Magerer Langat: I am still in charge at Orange house

Nairobi MCAs eject ODM Executive Director Magerer Langat from Orenge house on last October. [PHOTO:  GOVEDI ASUTSA/STANDARD]

NAIROBI: He was pulled from his chair at a party function, roughed up and humiliated in broad daylight at Orange House in Nairobi last October.

This is what befell the immediate former Executive Director of the Orange Democratic Movement (ODM), Magerer Langat, leading to his unceremonious exit.

The instance of the former Kipkelion legislator is a good pointer to the challenges that holders of the plum position of executive director of political parties in Kenya experience.

“The tragedy of being an executive director in Kenya is that political parties here are not institutions but personal property of their respective party leaders,” Magerer told The Standard on Sunday.

“Therefore, the moment I tried running the party professionally, I ran into problems because people believed that I was trying to take it away from the owners,” he alleges.

Although he vacated his physical office at the Orange House, ODM’s party headquarters, Magerer insists he is still the executive director of ODM since he never resigned, nor was he officially fired.

READ: Kenya political party managers sweat in thankless job

“I was never suspended and even the party leader said I am still the executive director when he spoke at a funeral in Bomet,” he insisted.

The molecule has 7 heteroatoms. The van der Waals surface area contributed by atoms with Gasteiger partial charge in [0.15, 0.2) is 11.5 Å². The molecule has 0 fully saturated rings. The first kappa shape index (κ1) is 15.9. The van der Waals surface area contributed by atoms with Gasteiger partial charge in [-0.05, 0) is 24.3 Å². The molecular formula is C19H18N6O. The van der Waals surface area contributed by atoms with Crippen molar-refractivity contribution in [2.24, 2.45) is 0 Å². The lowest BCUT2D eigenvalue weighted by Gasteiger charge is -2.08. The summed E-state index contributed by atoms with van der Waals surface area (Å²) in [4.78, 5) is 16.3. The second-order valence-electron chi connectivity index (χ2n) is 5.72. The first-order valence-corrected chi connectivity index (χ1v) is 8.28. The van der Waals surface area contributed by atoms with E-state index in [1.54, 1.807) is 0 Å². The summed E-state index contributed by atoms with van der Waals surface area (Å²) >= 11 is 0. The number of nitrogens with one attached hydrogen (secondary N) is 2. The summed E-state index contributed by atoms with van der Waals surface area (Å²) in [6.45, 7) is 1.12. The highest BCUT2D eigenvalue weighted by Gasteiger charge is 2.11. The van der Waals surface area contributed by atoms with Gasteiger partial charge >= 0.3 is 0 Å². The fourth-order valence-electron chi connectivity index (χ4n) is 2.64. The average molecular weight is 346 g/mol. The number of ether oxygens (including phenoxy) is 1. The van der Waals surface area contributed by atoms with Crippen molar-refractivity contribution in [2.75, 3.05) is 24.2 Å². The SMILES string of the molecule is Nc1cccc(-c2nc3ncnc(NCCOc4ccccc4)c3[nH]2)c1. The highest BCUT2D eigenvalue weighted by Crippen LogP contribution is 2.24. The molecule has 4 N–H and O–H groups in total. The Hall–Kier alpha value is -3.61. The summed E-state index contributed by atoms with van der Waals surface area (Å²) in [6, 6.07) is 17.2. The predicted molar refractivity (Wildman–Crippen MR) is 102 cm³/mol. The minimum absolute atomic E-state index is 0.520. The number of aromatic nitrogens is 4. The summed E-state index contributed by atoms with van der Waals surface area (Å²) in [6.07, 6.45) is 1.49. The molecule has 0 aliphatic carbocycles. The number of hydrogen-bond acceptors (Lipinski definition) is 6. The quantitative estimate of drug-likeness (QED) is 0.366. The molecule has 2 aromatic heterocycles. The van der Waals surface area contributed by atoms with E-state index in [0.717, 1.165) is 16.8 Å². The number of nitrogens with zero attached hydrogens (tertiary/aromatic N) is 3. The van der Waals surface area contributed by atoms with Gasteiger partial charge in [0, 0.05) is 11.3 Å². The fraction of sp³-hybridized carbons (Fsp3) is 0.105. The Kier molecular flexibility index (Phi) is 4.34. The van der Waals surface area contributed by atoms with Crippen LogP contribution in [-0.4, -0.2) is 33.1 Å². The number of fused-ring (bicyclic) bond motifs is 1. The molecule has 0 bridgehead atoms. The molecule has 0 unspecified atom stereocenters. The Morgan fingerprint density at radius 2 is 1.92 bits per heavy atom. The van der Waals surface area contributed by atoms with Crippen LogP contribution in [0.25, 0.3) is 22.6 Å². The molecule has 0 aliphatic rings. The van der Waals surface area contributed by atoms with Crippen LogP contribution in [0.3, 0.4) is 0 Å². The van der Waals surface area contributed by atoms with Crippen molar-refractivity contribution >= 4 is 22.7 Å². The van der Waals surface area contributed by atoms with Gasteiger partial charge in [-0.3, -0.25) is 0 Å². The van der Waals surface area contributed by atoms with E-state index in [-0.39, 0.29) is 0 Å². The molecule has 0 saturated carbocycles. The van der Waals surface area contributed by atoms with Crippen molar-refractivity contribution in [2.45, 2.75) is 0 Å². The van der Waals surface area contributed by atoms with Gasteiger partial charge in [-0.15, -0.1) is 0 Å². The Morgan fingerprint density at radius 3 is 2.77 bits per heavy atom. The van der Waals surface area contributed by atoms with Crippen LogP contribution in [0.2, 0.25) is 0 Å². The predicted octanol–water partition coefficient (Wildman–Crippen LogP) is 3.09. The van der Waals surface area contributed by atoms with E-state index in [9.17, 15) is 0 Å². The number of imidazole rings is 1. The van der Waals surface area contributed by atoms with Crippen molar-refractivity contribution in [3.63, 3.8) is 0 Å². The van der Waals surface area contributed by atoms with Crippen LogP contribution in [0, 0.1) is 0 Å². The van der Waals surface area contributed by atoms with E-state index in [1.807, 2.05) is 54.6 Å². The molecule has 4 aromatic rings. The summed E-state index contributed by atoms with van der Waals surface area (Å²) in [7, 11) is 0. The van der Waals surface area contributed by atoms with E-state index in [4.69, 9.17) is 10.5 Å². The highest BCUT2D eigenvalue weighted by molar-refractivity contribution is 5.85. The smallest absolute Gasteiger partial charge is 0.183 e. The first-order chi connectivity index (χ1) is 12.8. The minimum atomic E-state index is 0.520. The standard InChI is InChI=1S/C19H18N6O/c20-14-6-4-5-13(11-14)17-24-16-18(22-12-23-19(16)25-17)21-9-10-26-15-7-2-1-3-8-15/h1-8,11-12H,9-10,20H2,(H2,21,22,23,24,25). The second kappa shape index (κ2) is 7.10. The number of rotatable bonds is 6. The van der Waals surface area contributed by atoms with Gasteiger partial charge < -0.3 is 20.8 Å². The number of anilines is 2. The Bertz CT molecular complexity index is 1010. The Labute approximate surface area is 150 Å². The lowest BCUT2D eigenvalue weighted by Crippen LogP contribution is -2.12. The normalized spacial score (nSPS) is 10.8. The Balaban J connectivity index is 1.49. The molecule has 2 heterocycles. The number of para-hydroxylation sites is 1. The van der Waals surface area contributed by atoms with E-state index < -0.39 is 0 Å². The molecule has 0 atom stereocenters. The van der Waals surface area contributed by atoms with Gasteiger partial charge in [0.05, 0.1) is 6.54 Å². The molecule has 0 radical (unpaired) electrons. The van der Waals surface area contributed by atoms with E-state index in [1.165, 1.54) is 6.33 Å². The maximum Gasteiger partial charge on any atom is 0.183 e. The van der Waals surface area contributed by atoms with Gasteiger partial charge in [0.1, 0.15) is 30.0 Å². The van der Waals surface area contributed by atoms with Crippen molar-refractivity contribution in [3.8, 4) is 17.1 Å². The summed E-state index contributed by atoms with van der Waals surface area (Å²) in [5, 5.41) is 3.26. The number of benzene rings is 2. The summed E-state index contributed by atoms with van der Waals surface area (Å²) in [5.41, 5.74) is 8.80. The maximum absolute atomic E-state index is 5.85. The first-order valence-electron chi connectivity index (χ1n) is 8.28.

“I only stepped aside to let the issues that were raised to be cleared, during which time one of my juniors was appointed to hold brief for me”.

He says he was under a contract that is still in force since it was never terminated by either of the binding signatories.

“I still draw my salary every month except the month of December where they didn’t send but they explained they would be doing so soon,” Magerer claimed.


“Before Raila (Odinga, the ODM party leader) left for India, we were to discuss about my future. He left the matter to Secretary General Ababu Namwamba who I am supposed to meet in the next few days”.

He wants ODM to give him the way forward in a one week, failure to which he would be making a major political decision.

In the meantime, Magerer reflects on challenges while in office. He points out that implementing the functions of the executive director in any political party in Kenya is almost impossible because parties don’t have any philosophy or ideology.

“It was a very tricky job because I had to balance between being a professional manager and a sycophant in order to survive,” the former MP recalled.

“Major parties in Kenya operate with millions of sycophants across the country,” he says.

Although the expectations of the public is that big parties like ODM should always hold free and fair nominations, Magerer says this has never been the case, especially in party strongholds.

“One of my main points of disagreement with some party officials was the fact that the leadership never believed in the spirit of fairness when it came to party primaries,” he claims.

“As it was evident in Homa Bay, the leadership would always find a way of imposing a preferred candidate,” he adds.

He says in some instances, party delegates are never given opportunity to elect candidates, which he says could have discouraged the public from registering as party members.

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Magerer Langat ODM